This tool at Smith’s Tavern is a coal-heated iron.
The base of the iron is a container for putting glowing coals inside and kept it hot a bit longer. This is a charcoal iron. Notice the hinged lid and the air holes to allow the charcoal to keep smouldering. These are sometimes called ironing boxes, or charcoal box irons, and may come with their own stand (but not the one at Smith’s Tavern).
For centuries charcoal irons have been used in many different countries. When they have a funnel to keep smoke smells away from the cloth, they may be called chimney irons. Some irons were shallower boxes and had fitted "slugs" or "heaters" - slabs of metal - which were heated in the fire and inserted into the base instead of charcoal. It was easier to keep the ironing surface spotlessly clean, away from the fuel, than with flatirons or charcoal irons.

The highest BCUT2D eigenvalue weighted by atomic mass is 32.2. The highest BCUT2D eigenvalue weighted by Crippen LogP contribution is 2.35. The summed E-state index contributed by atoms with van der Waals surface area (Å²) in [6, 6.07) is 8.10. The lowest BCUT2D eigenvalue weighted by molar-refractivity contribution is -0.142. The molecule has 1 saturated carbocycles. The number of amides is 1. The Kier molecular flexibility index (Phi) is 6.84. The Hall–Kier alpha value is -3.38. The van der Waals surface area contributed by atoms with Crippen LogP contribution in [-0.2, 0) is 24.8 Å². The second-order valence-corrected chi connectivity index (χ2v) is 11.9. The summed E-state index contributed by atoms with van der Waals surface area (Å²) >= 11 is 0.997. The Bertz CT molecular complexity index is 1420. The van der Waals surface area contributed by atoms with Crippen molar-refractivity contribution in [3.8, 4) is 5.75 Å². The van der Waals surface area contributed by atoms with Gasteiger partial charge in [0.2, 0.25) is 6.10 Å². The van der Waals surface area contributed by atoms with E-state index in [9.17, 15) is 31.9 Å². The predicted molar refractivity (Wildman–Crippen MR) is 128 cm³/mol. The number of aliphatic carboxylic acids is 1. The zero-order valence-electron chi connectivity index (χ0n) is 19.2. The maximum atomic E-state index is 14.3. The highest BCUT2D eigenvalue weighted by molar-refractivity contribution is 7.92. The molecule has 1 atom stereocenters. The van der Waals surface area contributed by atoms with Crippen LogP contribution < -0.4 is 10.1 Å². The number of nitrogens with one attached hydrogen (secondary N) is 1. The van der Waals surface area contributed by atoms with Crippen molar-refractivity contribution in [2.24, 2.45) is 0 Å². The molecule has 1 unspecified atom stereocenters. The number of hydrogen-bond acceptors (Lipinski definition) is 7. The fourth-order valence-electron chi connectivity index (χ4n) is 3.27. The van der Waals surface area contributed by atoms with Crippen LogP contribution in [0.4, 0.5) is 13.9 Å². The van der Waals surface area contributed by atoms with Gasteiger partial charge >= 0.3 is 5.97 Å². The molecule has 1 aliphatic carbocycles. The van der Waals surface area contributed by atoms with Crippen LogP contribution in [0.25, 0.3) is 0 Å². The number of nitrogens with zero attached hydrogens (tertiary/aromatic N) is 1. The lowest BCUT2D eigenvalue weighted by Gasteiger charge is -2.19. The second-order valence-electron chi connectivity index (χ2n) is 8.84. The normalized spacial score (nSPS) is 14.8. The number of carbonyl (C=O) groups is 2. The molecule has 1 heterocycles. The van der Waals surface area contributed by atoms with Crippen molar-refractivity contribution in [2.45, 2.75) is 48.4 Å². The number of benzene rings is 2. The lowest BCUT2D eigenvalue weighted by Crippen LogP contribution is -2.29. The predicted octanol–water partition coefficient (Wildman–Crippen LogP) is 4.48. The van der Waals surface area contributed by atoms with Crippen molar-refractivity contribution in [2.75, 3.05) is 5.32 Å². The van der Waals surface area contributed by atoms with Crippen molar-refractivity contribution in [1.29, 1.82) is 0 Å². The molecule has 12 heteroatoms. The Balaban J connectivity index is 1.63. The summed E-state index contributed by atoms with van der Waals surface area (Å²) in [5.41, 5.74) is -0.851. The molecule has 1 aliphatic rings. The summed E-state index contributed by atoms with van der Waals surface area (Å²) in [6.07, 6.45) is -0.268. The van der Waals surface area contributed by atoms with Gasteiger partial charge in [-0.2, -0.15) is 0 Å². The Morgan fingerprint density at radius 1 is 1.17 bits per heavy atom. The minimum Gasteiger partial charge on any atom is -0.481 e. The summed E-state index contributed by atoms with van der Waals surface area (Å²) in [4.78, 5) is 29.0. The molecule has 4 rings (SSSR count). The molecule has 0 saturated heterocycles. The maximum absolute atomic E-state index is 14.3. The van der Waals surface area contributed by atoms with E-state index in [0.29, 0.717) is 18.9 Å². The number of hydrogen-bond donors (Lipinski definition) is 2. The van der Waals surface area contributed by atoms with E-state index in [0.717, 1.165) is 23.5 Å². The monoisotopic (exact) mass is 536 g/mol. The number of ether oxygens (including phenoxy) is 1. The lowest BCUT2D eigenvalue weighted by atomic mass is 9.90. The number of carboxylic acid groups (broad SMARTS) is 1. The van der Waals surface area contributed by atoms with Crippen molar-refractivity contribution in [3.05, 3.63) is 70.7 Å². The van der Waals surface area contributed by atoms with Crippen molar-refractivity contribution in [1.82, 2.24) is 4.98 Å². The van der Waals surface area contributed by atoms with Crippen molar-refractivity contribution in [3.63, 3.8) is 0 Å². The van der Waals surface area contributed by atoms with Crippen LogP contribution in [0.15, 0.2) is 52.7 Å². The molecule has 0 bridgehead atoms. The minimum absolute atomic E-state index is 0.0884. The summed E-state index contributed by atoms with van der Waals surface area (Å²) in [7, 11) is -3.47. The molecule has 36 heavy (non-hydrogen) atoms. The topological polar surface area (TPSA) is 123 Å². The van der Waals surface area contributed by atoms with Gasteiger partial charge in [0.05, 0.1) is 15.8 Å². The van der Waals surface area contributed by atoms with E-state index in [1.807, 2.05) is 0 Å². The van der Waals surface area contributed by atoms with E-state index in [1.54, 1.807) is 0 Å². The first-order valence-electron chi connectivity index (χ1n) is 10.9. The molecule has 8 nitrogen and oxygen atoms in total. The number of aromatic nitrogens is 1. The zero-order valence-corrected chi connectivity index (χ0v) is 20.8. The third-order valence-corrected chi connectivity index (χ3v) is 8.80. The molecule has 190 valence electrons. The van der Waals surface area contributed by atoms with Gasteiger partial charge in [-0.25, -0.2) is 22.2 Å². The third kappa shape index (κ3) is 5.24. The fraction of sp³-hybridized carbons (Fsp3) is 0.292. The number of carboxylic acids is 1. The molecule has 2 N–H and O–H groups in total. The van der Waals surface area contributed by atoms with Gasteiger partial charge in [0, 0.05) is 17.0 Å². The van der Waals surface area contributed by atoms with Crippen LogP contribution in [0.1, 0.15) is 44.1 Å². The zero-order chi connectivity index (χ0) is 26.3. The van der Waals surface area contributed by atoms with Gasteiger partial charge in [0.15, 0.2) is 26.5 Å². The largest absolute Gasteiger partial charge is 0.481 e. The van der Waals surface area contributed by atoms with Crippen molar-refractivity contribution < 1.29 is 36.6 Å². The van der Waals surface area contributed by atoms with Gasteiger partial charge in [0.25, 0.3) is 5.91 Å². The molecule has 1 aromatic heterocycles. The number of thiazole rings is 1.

|Location:||Bench under window #2|